Is the Brain Really Necessary?
(Or What and Where Is Consciousness)
This was the question asked by British neurologist John Lorber when
he addressed a conference of pediatricians in 1980. Such a
frivolous sounding question was sparked by case studies Lorber had
been involved in since the mid sixties.
The case studies involve victims of an ailment known as
hydrocephalus, more commonly known as water on the brain. The
condition results from an abnormal build up of cerebrospinal fluid
and can cause severe retardation and death if not treated.
Two young children with hydrocephalus referred to Lorber presented
with normal mental development for their age. In both children,
there was no evidence of a cerebral cortex. One of the children
died at age three months, the second at twelve months was still
following a normal development profile with the exception of the
apparent lack of cerebral tissue shown by repeated medical testing.
An account of the children was published in Developmental Medicine
and Child Neurology.
Later, a colleague at Sheffield University became aware of a young
man with a larger than normal head. He was referred to Lorber even
though it had not caused him any difficulty. Although the boy had
an IQ of 126 and had a first class honors degree in mathematics, he
had “virtually no brain”.
A noninvasive measurement of radio density known as CAT scan showed
the boy’s skull was lined with a thin layer of brain cells to a
millimeter in thickness. The rest of his skull was filled with
cerebrospinal fluid. The young man continues a normal life with the
exception of his knowledge that he has no brain.
Although anecdotal accounts may be found in medical literature,
Lorber is the first to provide a systematic study of such cases. He
has documented over 600 scans of people with hydrocephalus and has
broken them into four groups:
those with nearly normal brains.
those with 50-70% of the cranium filled with CSF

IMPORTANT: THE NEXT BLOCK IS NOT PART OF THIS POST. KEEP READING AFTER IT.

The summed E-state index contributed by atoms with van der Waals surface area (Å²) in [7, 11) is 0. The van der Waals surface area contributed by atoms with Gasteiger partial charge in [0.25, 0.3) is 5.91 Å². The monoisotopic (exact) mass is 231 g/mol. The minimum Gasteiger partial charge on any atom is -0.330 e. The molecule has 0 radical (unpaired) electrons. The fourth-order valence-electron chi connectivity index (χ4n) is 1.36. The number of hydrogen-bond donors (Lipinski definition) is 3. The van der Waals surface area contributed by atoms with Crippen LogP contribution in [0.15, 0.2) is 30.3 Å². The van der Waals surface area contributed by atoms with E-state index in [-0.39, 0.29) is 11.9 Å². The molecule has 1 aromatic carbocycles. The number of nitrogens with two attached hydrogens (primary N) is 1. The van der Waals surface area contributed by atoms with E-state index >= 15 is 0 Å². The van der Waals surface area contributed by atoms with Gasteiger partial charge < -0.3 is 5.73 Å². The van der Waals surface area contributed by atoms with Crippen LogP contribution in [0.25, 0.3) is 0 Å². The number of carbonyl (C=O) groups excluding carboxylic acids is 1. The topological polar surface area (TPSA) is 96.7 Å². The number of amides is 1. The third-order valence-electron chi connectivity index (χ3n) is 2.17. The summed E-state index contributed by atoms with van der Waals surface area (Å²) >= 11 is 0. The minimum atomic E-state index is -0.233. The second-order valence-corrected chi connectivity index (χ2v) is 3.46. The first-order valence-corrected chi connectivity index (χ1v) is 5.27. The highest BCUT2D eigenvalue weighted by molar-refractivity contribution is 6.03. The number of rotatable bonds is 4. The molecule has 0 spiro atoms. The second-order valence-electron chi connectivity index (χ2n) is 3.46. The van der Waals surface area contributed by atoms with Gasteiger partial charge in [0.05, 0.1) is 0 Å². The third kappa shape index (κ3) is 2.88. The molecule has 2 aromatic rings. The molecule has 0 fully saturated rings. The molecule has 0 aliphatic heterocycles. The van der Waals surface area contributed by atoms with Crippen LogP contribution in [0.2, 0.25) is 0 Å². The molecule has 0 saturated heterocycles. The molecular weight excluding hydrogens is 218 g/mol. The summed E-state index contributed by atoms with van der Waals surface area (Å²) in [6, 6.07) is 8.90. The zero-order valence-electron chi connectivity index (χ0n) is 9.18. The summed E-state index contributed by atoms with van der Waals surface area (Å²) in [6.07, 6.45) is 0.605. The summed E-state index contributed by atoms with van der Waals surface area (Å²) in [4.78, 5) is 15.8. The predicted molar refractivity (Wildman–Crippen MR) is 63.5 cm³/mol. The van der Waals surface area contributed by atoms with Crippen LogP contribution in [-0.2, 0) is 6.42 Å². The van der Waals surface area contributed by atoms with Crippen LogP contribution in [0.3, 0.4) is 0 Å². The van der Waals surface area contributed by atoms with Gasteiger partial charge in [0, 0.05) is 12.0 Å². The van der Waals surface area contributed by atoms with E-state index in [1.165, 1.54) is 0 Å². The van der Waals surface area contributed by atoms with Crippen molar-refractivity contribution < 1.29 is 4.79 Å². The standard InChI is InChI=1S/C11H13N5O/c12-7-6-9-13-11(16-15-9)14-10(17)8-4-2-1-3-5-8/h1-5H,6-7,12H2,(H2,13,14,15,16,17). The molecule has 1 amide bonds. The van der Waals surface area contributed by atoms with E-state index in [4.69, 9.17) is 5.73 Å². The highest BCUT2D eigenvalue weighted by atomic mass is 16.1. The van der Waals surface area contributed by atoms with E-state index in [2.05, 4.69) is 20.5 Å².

those with 70-90% of the cranium filled with CSF
and the most severe group with 95% of the cranial cavity
filled with cerebrospinal fluid.
Of the last group, which comprised less than ten percent of the
study, half were profoundly retarded. The remaining half had IQs
greater than 100.
Skeptics have claimed that it was an error of interpretation of the
scans themselves. Lorber himself admits that reading a CAT scan can
be tricky. He also has said that one would not make such a claim
In answer to attacks that he has not precisely quantified the amount
of brain tissue missing, he adds, “I can’t say whether the
mathematics student has a brain weighing 50 grams or 150 grams, but
it is clear that it is nowhere near the normal 1.5 kilograms.”
Many neurologists feel that this is a tribute to the brains
redundancy and it’s ability to reassign functions. Others, however,
are not so sure. Patrick Wall, professor of anatomy at University
College, London states “To talk of redundancy is a copout to get
around something you don’t understand.”
Norman Geschwind, a neurologist at Bostons Beth Israel Hospital
agrees: “Certainly the brain has a remarkable capacity for
reassigning functions following trauma, but you can usually pick up
some kind of deficit with the right tests, even after apparently
Anthony Smith “The Mind” New York
Viking Press, 1984, p.230
Roger Lewin “Is Your Brain Really Necessary?”
Science 210 December 1980, p. 1232